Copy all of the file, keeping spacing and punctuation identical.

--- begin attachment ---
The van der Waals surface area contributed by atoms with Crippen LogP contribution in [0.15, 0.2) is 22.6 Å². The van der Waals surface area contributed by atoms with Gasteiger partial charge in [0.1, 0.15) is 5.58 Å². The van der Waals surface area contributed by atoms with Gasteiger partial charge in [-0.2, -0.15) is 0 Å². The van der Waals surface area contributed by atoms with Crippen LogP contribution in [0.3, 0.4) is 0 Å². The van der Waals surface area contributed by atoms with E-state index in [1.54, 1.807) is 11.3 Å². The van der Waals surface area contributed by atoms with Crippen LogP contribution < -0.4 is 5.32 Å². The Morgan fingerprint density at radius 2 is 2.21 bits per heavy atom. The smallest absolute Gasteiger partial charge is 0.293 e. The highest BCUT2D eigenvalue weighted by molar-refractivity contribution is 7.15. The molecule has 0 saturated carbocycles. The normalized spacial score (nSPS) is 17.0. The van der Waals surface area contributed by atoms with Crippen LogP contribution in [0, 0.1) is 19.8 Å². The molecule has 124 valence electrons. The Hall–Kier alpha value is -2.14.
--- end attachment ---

The van der Waals surface area contributed by atoms with Crippen LogP contribution in [0.15, 0.2) is 22.6 Å². The van der Waals surface area contributed by atoms with Gasteiger partial charge in [0.1, 0.15) is 5.58 Å². The van der Waals surface area contributed by atoms with Gasteiger partial charge in [-0.2, -0.15) is 0 Å². The van der Waals surface area contributed by atoms with Crippen LogP contribution in [0.3, 0.4) is 0 Å². The van der Waals surface area contributed by atoms with E-state index in [1.54, 1.807) is 11.3 Å². The van der Waals surface area contributed by atoms with Crippen LogP contribution < -0.4 is 5.32 Å². The Morgan fingerprint density at radius 2 is 2.21 bits per heavy atom. The smallest absolute Gasteiger partial charge is 0.293 e. The highest BCUT2D eigenvalue weighted by molar-refractivity contribution is 7.15. The molecule has 0 saturated carbocycles. The normalized spacial score (nSPS) is 17.0. The van der Waals surface area contributed by atoms with Crippen LogP contribution in [0, 0.1) is 19.8 Å². The molecule has 124 valence electrons. The Hall–Kier alpha value is -2.14.